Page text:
A Purpose to the Struggles- Colossians 2:1-3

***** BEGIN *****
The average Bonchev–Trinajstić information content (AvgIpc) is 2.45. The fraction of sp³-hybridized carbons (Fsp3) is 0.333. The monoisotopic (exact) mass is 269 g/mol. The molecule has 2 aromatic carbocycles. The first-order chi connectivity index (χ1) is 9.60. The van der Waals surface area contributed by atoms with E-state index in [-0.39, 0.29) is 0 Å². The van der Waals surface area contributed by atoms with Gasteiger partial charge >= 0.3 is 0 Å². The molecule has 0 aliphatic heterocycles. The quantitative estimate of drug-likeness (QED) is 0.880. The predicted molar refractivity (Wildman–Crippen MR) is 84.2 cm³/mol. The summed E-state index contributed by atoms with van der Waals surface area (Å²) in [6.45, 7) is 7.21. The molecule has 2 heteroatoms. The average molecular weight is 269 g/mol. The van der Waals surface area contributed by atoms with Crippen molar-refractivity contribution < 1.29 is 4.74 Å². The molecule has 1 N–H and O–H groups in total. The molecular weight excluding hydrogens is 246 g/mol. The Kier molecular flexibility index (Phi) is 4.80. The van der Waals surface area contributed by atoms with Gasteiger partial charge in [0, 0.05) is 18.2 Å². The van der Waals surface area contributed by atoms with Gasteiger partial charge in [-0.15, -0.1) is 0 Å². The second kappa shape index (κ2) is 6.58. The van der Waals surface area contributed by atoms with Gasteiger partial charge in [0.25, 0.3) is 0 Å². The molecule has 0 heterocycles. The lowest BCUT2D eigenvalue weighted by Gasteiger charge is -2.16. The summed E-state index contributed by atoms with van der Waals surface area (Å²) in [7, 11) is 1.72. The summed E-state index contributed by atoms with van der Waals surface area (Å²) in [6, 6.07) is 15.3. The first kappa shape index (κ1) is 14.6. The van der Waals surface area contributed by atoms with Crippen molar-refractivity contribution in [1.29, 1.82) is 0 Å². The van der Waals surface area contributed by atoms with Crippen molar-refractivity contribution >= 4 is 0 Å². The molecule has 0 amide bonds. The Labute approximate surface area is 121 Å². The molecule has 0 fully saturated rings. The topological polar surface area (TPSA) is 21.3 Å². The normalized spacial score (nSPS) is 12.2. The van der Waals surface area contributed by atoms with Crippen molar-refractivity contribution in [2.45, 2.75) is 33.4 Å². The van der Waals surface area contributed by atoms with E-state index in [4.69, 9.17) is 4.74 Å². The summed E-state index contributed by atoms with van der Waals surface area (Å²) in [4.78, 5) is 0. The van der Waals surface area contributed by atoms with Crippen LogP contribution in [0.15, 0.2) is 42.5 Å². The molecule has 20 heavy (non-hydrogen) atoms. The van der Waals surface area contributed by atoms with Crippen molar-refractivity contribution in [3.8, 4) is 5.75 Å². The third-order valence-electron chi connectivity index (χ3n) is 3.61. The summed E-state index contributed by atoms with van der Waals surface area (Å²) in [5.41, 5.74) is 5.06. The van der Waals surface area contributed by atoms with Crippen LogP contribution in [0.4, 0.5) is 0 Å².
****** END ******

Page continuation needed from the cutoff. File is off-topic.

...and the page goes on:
In this passage, Paul is informing the church at Colossae of his struggles “for” them. These struggles were external and physical, which we find in Colossians 1:24, where Paul describes his struggles as “afflictions” in his “flesh”, referring here to his body and the physical afflictions he endured for the sake of the gospel. These struggles were also internal, mental and emotional, which we find in Colossians 1:29, in which we find that Paul is “struggling” for them “with all his energy”, and that this energy was powerfully at work “in” Paul. In verse 1, then, Paul informs them that his struggles were for their benefit, an example of agape love, being willing to struggle for the benefit of others, the kind of love Jesus displayed on the cross. The Greek word struggle here is agona, from which is derived the English word agony, here in the present tense, which signifies the continual nature of these struggles. He then is quick to inform us, in verse 2, that there was a purpose to his struggles. They were not merely random occurrences due to fate or chance, but from God and for a purpose, and that knowing there is a purpose to our struggles somehow makes them easier to endure, that this may be part of God’s provision to bring us through the struggles we encounter in this fallen world. He then tells them more specifically of what the purpose of his struggles was and why he was now explaining all of this to them. First, he tells them that he is doing so in order that they may “be encouraged in heart”, that they would understand that the struggles they undergo have a purpose, and that understanding this helps give them the strength to keep on going through them and not let the struggles cause them to abandon their faith, but continue on in the faith. Second, he tells them that he is struggling in order that they may be “united in love”, that they would bear one another’s burdens and help one another persevere through the struggles they would endure. He then tells them why it is necessary to persevere through the struggles, that continuing on in encouragement and love are also for a purpose, they are “unto” (eis in the Greek) something, that persevering through the struggles is not pointless or meaningless, but is actually the path to true riches, to that which is truly “precious”. The Greek word riches here is ploutos, literally “that which is precious to us”, and according to Paul, true riches do not consist of material things, true riches come in the form of “complete understanding”. The Greek word complete here is plerophoria- “to be fully convinced or assured”. This term is basically a synonym for faith, we act on what we are fully convinced and assured of, and what we are assured of here is our “understanding”. The Greek word understanding here is synesis- literally “to put together”. and full riches here is to be completely convinced that we have properly put things together, that it all adds up now, that we now “know” the “mystery of God”. The Greek word know here is ginosko, experiential knowledge, and it is knowledge here not of something but of someone, “namely Christ”. God’s “mysteries” are revealed to us “in Christ”, revealed not to the head but to the heart, mysteries we are able to apprehend but never comprehend, and the fact that there is a purpose to our struggles is one of those mysteries. Enduring the struggles results in obtaining the treasures, here referred to as “wisdom and knowledge”, which are hidden in Christ and only discovered through a growing intimacy with Him, a growing knowledge not of a body of information but of a person, the person of Jesus Christ. The terms wisdom and knowledge here can be seen as two sides of the same coin, they go together, with wisdom being knowledge put into practice. Our struggles serve to draw us near to Jesus, to teach us to turn to Him rather than relying on our own strength. As we do so, we grow to know Him more and more intimately, grow to know His heart and mind, and this growing “knowledge” produces in us the “wisdom” which shows us how to deal properly with the struggles we face, to find the purpose in them and to show us that the purpose is always for our good and the good of others. This knowledge and wisdom produce the encouragement we need to endure those struggles and come through them as people who act, think and speak more and more like Jesus, as more Christlike disciples, as those who follow Paul’s example here and are willing to undergo struggles, not only for their own benefit but also for the benefit of others, as those wiĺling to love.

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